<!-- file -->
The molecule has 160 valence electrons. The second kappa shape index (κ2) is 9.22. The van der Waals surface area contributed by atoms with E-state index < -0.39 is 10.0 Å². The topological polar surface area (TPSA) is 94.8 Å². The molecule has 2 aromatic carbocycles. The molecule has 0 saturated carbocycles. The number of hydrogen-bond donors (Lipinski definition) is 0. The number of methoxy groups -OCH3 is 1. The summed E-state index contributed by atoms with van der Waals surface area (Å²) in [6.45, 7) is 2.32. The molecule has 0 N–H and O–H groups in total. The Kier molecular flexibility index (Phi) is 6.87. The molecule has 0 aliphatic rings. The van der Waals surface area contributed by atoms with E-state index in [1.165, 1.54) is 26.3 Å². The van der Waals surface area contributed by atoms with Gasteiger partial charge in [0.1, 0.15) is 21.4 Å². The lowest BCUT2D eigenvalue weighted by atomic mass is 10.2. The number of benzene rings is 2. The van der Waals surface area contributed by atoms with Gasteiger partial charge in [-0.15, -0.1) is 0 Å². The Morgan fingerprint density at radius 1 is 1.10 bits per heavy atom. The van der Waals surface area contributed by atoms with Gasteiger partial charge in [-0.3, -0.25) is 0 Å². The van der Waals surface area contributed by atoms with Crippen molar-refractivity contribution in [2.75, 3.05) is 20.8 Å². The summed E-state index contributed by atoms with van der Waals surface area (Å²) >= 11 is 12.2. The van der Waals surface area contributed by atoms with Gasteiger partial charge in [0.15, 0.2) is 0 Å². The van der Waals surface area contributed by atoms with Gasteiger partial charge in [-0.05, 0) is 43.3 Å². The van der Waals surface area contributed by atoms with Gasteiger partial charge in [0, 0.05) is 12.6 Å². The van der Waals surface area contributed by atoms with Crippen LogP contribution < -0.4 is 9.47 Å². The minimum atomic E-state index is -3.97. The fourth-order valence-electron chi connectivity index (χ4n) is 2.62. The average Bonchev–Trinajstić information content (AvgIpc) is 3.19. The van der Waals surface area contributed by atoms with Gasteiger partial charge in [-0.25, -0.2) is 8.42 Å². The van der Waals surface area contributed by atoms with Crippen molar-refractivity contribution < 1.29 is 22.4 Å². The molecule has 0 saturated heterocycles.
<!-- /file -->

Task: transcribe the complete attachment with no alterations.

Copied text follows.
The molecule has 160 valence electrons. The second kappa shape index (κ2) is 9.22. The van der Waals surface area contributed by atoms with E-state index < -0.39 is 10.0 Å². The topological polar surface area (TPSA) is 94.8 Å². The molecule has 2 aromatic carbocycles. The molecule has 0 saturated carbocycles. The number of hydrogen-bond donors (Lipinski definition) is 0. The number of methoxy groups -OCH3 is 1. The summed E-state index contributed by atoms with van der Waals surface area (Å²) in [6.45, 7) is 2.32. The molecule has 0 N–H and O–H groups in total. The Kier molecular flexibility index (Phi) is 6.87. The molecule has 0 aliphatic rings. The van der Waals surface area contributed by atoms with E-state index in [1.165, 1.54) is 26.3 Å². The van der Waals surface area contributed by atoms with Gasteiger partial charge in [0.1, 0.15) is 21.4 Å². The lowest BCUT2D eigenvalue weighted by atomic mass is 10.2. The number of benzene rings is 2. The van der Waals surface area contributed by atoms with Gasteiger partial charge in [-0.15, -0.1) is 0 Å². The Morgan fingerprint density at radius 1 is 1.10 bits per heavy atom. The van der Waals surface area contributed by atoms with Gasteiger partial charge in [-0.3, -0.25) is 0 Å². The van der Waals surface area contributed by atoms with Crippen molar-refractivity contribution in [2.75, 3.05) is 20.8 Å². The summed E-state index contributed by atoms with van der Waals surface area (Å²) >= 11 is 12.2. The van der Waals surface area contributed by atoms with Gasteiger partial charge in [0.15, 0.2) is 0 Å². The van der Waals surface area contributed by atoms with Gasteiger partial charge in [-0.05, 0) is 43.3 Å². The van der Waals surface area contributed by atoms with Gasteiger partial charge in [0, 0.05) is 12.6 Å². The van der Waals surface area contributed by atoms with Crippen LogP contribution < -0.4 is 9.47 Å². The minimum atomic E-state index is -3.97. The fourth-order valence-electron chi connectivity index (χ4n) is 2.62. The average Bonchev–Trinajstić information content (AvgIpc) is 3.19. The van der Waals surface area contributed by atoms with Gasteiger partial charge in [-0.25, -0.2) is 8.42 Å². The van der Waals surface area contributed by atoms with Crippen molar-refractivity contribution < 1.29 is 22.4 Å². The molecule has 0 saturated heterocycles.